Building sex education at Stanford

Oct. 11, 2016, 12:49 a.m.

In the wake of the regrettable legal battle involving former student Brock Turner, people from around the globe responded with anger, sadness, and confusion about sexual assault on college campuses and the respective legal and university responses.

Stanford has always been respected and celebrated for being at the forefront of research and education, yet before this year, the student experience of sex education seems to have fallen short. Yes, there is an eye-opening, optional class that Vaden and the SHPRC offer, but if you, like most people in the world, grew up without a background of sexual health education, it may feel awkward, shameful or unimportant to seek out this class. How can we expect our students to know how to navigate relationships, dating and college life without any place to learn and process these critical issues?

As a proud Stanford grad, it pains me to see our fine university in this negative light because of situations that could perhaps be prevented with appropriate additional student training. Could we do better as an institution?

Thankfully, things have started to change this fall, as the University has heard and responded to the urgent calls to action.  The ASSU and SARA Office have worked hard to initiate some amazing new programs to combat a culture of silence. Before NSO, college freshmen were required to take an online course about sexual and relationship violence prevention. In addition, after NSO, every college freshman is required to attend the 90-minute program Beyond Sex Ed: Consent & Sexuality at Stanford, featuring a variety of student stories that reflect their lived experiences, as well as the surrounding systems of culture that influence those experiences. Finally, there will be required peer-led workshops in all frosh dorms known as SAVE, Stanford Anti-Violence Educators. Evolving from last year, when students were protesting on campus that “Rape Happens Here,” it seems that the university has definitively acknowledged the need to better address sexual well being on campus.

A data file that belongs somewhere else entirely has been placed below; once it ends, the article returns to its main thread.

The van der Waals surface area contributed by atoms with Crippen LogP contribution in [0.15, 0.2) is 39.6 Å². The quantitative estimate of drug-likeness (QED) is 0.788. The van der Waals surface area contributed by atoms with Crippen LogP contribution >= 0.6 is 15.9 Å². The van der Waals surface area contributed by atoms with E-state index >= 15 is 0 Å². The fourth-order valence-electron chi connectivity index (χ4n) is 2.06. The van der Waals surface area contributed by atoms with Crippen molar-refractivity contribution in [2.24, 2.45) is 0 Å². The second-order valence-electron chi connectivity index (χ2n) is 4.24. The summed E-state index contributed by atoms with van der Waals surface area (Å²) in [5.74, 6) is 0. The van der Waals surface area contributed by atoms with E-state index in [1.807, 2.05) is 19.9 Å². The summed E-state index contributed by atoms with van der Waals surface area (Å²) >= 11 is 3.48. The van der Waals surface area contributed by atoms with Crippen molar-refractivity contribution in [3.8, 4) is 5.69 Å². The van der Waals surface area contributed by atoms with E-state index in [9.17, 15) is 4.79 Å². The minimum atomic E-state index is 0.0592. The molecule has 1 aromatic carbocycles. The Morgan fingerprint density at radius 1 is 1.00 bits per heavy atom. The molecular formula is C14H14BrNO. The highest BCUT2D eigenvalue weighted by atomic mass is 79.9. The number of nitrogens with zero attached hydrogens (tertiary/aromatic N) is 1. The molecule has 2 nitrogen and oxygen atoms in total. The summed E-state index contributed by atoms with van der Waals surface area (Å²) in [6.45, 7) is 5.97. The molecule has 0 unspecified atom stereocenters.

This is a solid start, but will a few one-time classes and seminars be enough to alter longstanding core beliefs and behaviors? Clearly, the conversation about sex on campus is starting, but should the conversation stop after the first quarter? Yes, these innovations are definitely exciting and long overdue, but if we are talking in terms of valid and reliable methods, we know that behavior and mindset modification takes more than a few one-time talks. How is it that an entire quarter can be allocated to an intro-seminar on “Animal Behavior: Sex, Death and Sometimes Food,” but not comprehensive student sex education? Why not create a quarter-long class, complete with ongoing smaller process groups to discuss more than consent? What about holistic sexual health, which includes topics such as pleasure, sexual orientation, birth control options, navigating religion or faith and sexuality? Perhaps we could bring in some of the leading sex educators and researchers in the world. We need more time than a 90-minute session to cover comprehensive sex education.

Not only will this vital education be immeasurably important for Stanford students, it will also put Stanford at the forefront of an international sexual health movement. Further, the potential outcome and effects of such a groundbreaking tactic could be researched and measured for a global college sex education program, positioning Stanford as the founder of the healthiest mental and physical sexual well-being approach available today. Stanford, in so many ways, offers the highest standard of education in the world, so we should make every effort to ensure that our university also offers the same high standard in the well-being of our community and students. If we cannot continue and maintain this discussion for our students, how can we expect them to flourish in other aspects of their lives at Stanford and beyond?

My time at Stanford will always be some of best years of my life. I loved representing our university as mascot and now I am a proud alumni. In being a student and working at the Bridge and the SHPRC, I know that the dark truth is that even among all the amazing things Stanford has to offer, there are still issues of sexual assault and mental health struggles on campus — many more than the cases that actually draw media attention. Addressing these things does not take away from our reputation. I feel that it makes us look stronger; there is nothing wrong with admitting imperfections. I know things have changed and continue to improve every year, but it would be remiss of me if I did not bring my current knowledge and passion back to Stanford to repay the university for all it has taught and continues to inspire within me.   

In keeping with Stanford’s storied reputation and legacy, we must continue to take action from within to assure every student the best college experience that is possible to provide, especially with all the protections, benefits and assets at our disposal. I know we have the brainpower and the resources; SARA, along with their new Director of Positive Sexuality, Design & Development, Brianna Booth, have spearheaded a critical conversation. Let’s applaud and support the current measures, and yet, let’s also keep talking as we search together to find ways to keep our university as‎ proactive as possible in equipping our students with the highest standard of sex education.

— Nicoletta Heidegger ’13
Former Stanford Tree and Daily columnist

Contact Nicoletta Heidegger at nicolettaheidegger ‘at’

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